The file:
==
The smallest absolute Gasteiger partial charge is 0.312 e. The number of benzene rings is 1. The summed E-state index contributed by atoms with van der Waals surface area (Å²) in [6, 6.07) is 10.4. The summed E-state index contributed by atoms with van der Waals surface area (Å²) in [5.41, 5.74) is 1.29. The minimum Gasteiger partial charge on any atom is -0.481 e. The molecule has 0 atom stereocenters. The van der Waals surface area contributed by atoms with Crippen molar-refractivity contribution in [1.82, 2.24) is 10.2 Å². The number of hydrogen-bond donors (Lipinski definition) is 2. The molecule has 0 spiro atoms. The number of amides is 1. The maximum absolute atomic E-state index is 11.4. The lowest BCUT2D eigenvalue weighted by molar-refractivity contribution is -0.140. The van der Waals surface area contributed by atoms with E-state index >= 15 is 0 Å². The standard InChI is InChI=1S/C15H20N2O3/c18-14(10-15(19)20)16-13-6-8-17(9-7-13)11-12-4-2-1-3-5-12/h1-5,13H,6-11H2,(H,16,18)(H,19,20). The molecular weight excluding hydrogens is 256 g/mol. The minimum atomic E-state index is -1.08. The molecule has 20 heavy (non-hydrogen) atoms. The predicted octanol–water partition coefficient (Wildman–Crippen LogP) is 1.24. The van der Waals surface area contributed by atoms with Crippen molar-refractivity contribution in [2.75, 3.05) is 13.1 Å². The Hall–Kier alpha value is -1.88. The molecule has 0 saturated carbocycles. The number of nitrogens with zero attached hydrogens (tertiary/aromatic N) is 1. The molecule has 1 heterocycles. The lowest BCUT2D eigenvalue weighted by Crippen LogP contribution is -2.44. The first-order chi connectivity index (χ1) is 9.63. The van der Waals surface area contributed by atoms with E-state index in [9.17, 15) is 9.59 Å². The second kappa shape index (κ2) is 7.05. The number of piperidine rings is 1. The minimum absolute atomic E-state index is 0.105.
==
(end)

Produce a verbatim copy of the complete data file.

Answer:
The smallest absolute Gasteiger partial charge is 0.312 e. The number of benzene rings is 1. The summed E-state index contributed by atoms with van der Waals surface area (Å²) in [6, 6.07) is 10.4. The summed E-state index contributed by atoms with van der Waals surface area (Å²) in [5.41, 5.74) is 1.29. The minimum Gasteiger partial charge on any atom is -0.481 e. The molecule has 0 atom stereocenters. The van der Waals surface area contributed by atoms with Crippen molar-refractivity contribution in [1.82, 2.24) is 10.2 Å². The number of hydrogen-bond donors (Lipinski definition) is 2. The molecule has 0 spiro atoms. The number of amides is 1. The maximum absolute atomic E-state index is 11.4. The lowest BCUT2D eigenvalue weighted by molar-refractivity contribution is -0.140. The van der Waals surface area contributed by atoms with E-state index >= 15 is 0 Å². The standard InChI is InChI=1S/C15H20N2O3/c18-14(10-15(19)20)16-13-6-8-17(9-7-13)11-12-4-2-1-3-5-12/h1-5,13H,6-11H2,(H,16,18)(H,19,20). The molecular weight excluding hydrogens is 256 g/mol. The minimum atomic E-state index is -1.08. The molecule has 20 heavy (non-hydrogen) atoms. The predicted octanol–water partition coefficient (Wildman–Crippen LogP) is 1.24. The van der Waals surface area contributed by atoms with Crippen molar-refractivity contribution in [2.75, 3.05) is 13.1 Å². The Hall–Kier alpha value is -1.88. The molecule has 0 saturated carbocycles. The number of nitrogens with zero attached hydrogens (tertiary/aromatic N) is 1. The molecule has 1 heterocycles. The lowest BCUT2D eigenvalue weighted by Crippen LogP contribution is -2.44. The first-order chi connectivity index (χ1) is 9.63. The van der Waals surface area contributed by atoms with E-state index in [9.17, 15) is 9.59 Å². The second kappa shape index (κ2) is 7.05. The number of piperidine rings is 1. The minimum absolute atomic E-state index is 0.105.